A Deadly Wandering: A Tale of Tragedy and Redemption in the Age of Attention by Matt RichtelOne of 2014s most original and masterfully reported books, A Deadly Wandering by Pulitzer Prize–winning journalist Matt Richtel interweaves the cutting-edge science of attention with the tensely plotted story of a mysterious car accident and its aftermath to answer some of the defining questions of our time: What is technology doing to us? Can our minds keep up with the pace of change? How can we find balance? Through Richtels beautifully constructed narrative, a complex and far-reaching topic becomes intimate and urgent--an important call to reexamine our own lives.
On the last day of summer, an ordinary Utah college student named Reggie Shaw fatally struck two rocket scientists while texting and driving along a majestic stretch of highway bordering the Rocky Mountains. Richtel follows Reggie from the moment of the tragedy, through the police investigation, the states groundbreaking prosecution (at the time there was little precedent to guide the court), and ultimately, Reggies wrenching admission of responsibility.
Richtel parallels Reggies journey with leading-edge scientific findings regarding human attention and the impact of technology on our brains--showing how these devices, now thoroughly embedded in all aspects of our lives, play to our deepest social instincts and prey on parts of the brain that crave stimulation, creating loops of compulsion, even addiction. A propulsive read filled with fascinating scientific detail, riveting narrative tension, and rare emotional depth, A Deadly Wandering is a book that can change--and save--lives.
6-Year Sentence for Texting Driver Who Killed Teens in Auto Accident
According to the Centers for Disease Control , nine people die every single day because of a distracted driver. Smartphone ownership statistics showcase the prominence of these devices, but what they also illustrate is the focal need for connectivity in our lives. Almost every teen has a smartphone, and this allows for constant and instant access to their social world; information and even entertainment is merely a tap away, and built in cameras snap memories that serve to document every action or inaction. Phones and devices follow everywhere, and, unfortunately, their presence even has taken a front seat in the car. So while distractions behind the wheel can be attributed to any action that displaces the importance of controlling the vehicle, the presence of smartphones has contributed greatly to the number of texting and driving deaths and other fatalities , as well as injuries and crashes on the road. Smartphones are deadly when used behind the wheel, and, for new drivers, their lure is even more worrisome.
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Looking back, Brooke Scherer figures she knew as soon as she regained consciousness that her son was already gone. Scherer, her husband Jordan and their two children were heading north on Interstate 75 for a family trip to Ocala one afternoon in when they hit a traffic jam. Jordan Scherer braked and eased their Mazda CX-5 to a stop. Seconds later, Brooke Scherer's world went dark, and then she awoke to chaos. Her husband was slumped across the center console, foam bubbling from his mouth.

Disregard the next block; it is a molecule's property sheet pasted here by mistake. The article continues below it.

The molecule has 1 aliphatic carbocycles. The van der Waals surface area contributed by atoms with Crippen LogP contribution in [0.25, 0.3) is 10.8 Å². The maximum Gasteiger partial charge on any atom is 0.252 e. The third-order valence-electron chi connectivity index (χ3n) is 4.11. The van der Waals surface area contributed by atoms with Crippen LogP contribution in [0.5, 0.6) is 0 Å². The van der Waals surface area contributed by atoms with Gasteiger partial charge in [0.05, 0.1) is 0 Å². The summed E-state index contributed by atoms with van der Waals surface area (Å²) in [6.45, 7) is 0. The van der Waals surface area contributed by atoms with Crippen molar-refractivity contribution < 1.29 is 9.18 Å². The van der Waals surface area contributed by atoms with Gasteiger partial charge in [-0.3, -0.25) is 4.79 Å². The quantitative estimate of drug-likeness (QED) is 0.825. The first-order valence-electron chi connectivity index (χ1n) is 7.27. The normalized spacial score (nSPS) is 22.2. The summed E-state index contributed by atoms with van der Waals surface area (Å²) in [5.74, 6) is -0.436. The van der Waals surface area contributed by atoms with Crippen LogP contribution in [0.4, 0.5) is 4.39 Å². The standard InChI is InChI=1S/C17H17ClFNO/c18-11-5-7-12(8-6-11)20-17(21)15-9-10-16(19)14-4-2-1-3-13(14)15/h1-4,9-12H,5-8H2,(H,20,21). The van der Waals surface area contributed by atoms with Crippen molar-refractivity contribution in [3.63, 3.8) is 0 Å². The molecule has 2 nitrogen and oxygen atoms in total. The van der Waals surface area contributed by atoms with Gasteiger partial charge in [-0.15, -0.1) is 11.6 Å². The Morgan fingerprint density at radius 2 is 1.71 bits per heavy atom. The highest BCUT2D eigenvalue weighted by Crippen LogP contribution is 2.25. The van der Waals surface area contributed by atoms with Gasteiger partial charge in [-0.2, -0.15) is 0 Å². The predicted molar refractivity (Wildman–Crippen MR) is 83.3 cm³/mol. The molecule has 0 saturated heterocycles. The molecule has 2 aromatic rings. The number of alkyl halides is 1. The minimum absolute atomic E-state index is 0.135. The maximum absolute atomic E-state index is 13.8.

HOUSTON - The driver of a pickup truck that collided with a church minibus in rural Texas, killing 13 people, apologized after the crash and acknowledged he had been texting while driving, a witness said Friday. Jody Kuchler told The Associated Press he was driving behind the truck and had seen it moving erratically prior to the Wednesday collision on a two-lane road about 75 miles west km of San Antonio, near the town of Concan. Kuchler said the truck had crossed the center line several times while he followed it. Kuchler said he witnessed the crash and afterward, he checked on both the bus and the truck and was able to speak with the driver, who has been identified by the Texas Department of Public Safety as year-old Jack Dillon Young, of Leakey, Texas. I was texting. Department of Public Safety Sgt. Conrad Hein declined to comment on Friday on the cause of the crash or if texting might have played a role.
Caysi Jaronske, 17, was in the car with Bollig on that fateful day. She told investigators that they asked Bollig to stop texting and updating Facebook multiple times while she was driving. After the crash, Bollig reportedly asked her boyfriend, year-old Deven Garlock, to lie about having been the one behind the wheel. While state police initially believed that Garlock was driving the car, DNA evidence collected from the truck recently proved that Bollig must have been the one behind the wheel. In addition, the search of the vehicle allegedly recovered a small amount of marijuana and drug paraphernalia. Since the new details about the incident were revealed last week, Bollig has been charged with two counts each of criminal vehicular homicide and criminal vehicular operation, texting and driving, and driving without a valid license. Maurer's oldest daughter and her friend, both 15, were wounded in the crash but fortunately survived.